What’s the most valuable thing you do for yourself to create a measure of work/life balance?

Abou Amara, Jr.

Abou Amara, Jr. is an associate attorney at Gustafson Gluek PLLC, and is vice president of the Minnesota Association of Black Lawyers (MABL). 

Since joining the bar, my life has increasingly been consumed by the practice—and lifestyle—of law. To be clear: it’s been an amazing journey thus far and I feel extremely grateful. But I firmly believe if a lawyer doesn’t know who they are outside of the law, my sense is they won’t be able to sustain themselves in it.

So, here’s what I do to create a sense of work/life balance: I schedule time on my calendar for me. Now I’m sure you’re saying, “Ok, lame, Abou.” Let me explain. This time I block off on my calendar isn’t some abstract “me time.” This time is specific, unambiguous, and immovable from my calendar. When you think about it that way, it becomes something much different.

For example, two Fridays ago, I set aside time in my personal calendar to “Shop for new pair of Black Nike Dunk Shoes” from 6 PM to 7:30 PM.
With this level of specificity, I find a sense of liberation and balance in my life. Once I scheduled time to look for new Nike Dunks (yes, I am an avid sneakerhead—a subject for another time), I no longer had to think about it and could focus on work. But conversely, when that scheduled time came, I could solely focus on the different types of shoes I wanted, without the fear of impending deadlines on a work project. To me, that is the essence of real work/life balance—mental freedom, and the ability to be truly present in all aspects of life without one aspect of life (often work) leaking into other aspects of life.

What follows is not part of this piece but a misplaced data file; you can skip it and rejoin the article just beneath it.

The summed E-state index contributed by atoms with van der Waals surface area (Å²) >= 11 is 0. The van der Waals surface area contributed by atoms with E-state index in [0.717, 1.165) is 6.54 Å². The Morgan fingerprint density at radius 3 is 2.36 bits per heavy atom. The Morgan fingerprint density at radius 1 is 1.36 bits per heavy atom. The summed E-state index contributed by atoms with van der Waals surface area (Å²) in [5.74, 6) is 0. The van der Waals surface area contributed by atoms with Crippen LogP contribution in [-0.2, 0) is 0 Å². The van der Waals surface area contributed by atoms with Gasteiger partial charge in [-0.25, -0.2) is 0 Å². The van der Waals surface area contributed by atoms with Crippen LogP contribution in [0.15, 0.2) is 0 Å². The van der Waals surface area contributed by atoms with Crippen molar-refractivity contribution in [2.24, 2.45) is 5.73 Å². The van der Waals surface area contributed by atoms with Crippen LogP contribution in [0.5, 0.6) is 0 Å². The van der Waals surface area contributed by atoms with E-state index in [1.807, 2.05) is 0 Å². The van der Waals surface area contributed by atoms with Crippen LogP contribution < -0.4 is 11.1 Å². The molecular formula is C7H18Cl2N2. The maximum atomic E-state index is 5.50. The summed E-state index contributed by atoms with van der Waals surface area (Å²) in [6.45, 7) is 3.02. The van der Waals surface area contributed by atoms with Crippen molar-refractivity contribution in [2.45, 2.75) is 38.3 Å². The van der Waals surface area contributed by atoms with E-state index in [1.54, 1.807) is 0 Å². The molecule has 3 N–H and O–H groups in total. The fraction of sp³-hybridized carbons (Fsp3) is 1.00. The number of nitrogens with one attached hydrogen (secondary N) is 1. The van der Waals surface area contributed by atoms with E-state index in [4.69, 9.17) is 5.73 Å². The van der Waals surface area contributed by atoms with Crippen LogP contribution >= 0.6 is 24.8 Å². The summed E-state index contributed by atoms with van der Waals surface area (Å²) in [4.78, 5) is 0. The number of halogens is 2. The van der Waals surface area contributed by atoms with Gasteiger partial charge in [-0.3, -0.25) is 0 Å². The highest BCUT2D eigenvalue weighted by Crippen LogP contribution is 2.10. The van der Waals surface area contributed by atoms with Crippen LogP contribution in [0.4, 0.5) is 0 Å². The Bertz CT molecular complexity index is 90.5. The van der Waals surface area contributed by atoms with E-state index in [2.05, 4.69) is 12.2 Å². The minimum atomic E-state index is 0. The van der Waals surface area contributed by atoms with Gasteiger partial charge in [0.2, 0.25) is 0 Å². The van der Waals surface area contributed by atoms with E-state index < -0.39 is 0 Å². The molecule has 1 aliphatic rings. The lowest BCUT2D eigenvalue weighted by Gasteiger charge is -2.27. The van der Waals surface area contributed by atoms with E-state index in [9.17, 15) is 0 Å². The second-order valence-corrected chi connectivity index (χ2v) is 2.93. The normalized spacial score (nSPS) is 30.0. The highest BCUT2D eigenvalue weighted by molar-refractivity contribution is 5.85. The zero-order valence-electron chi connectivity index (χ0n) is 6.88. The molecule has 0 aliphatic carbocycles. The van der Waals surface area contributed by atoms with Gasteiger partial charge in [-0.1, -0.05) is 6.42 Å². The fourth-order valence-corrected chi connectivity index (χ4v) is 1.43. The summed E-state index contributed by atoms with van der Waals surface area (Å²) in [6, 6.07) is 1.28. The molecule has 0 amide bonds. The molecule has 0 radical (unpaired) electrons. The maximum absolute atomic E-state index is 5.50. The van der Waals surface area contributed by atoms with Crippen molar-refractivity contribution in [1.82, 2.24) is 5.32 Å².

Jean Gustafson

Jean Gustafson practices elder and mental health law in Brainerd and Long Prairie. She is the 2017 Greater Minnesota Lavender Bar Association Fellowship recipient. Jean recently married the love of her life and has been a happy camper ever since.

I get out in nature as often as I can and walk—or just take a long lunch at a local park. I try to get out in nature for weekday walks at the Rotary Park in Brainerd, where I can watch the changing seasons, look at the water, listen to the birds, and feel the wind in my hair. When I get really stressed out, I take a more determined approach that I call a mental health break and go to the Crow Wing State Park, where I can walk along the banks of the Mississippi River and imagine what life was like in the old town of Crow Wing, escaping my troubles for just a little while until I return to my office refreshed and renewed.

We have some of the most beautiful landscapes in the country, so you don’t have to go far to find them. This spring and summer found me discovering many new city parks in the south and west metro areas. I also discovered the love of camping, including camping at a former logging camp on private land in Aitkin, camping near Crosby. And a very special day at Jay Cooke State Park with my wife. 

Getting out in nature centers me in a way that working out in the gym doesn’t. While I plan on making exercise more of a priority in both the work and life side of my work-balance equation in the future, getting out in nature is something that anyone can do just about any time, and I recommend that to everyone.

Tom Pack

MSBA Secretary Tom Pack is a litigation shareholder at Greenberg Traurig, LLP, focusing his practice on defending medical device manufacturers and pharmaceutical companies in product liability litigation. When not working, you’ll find Tom hanging out with his husband and friends in Minneapolis, or outside enjoying every bit of Minnesota spring, summer, and fall (but not winter).

 My biggest struggle when it comes to work-life balance is not hours or travel but rather finding ways to turn my brain’s “work mode” to the “off” position when I’m not working. I, along with my husband and friends, find it frustrating when I carve out non-work time and spend it lost in my mind thinking about work issues, or perusing the endless stream of emails on my phone. The sure-fire way I have found to turn my brain “off” work mode is exercise. Getting some hard exercise—on my Peloton in the basement, outside on a bike, or at a gym class—overwhelms my brain and forces me into the moment. It is not possible to think about brief edits or an upcoming hearing when I’m completely out of breath and trying to force my legs to keep moving at 105 repetitions per minute. It is similarly not possible to check emails while cruising down the Midtown Greenway on a sunny afternoon. Once I get off that bike or out of that class, drenched in sweat, my brain has received a much-needed infusion of dopamine and I feel “reset” and ready to engage in quality time with family, friends, or even recovery time alone by myself.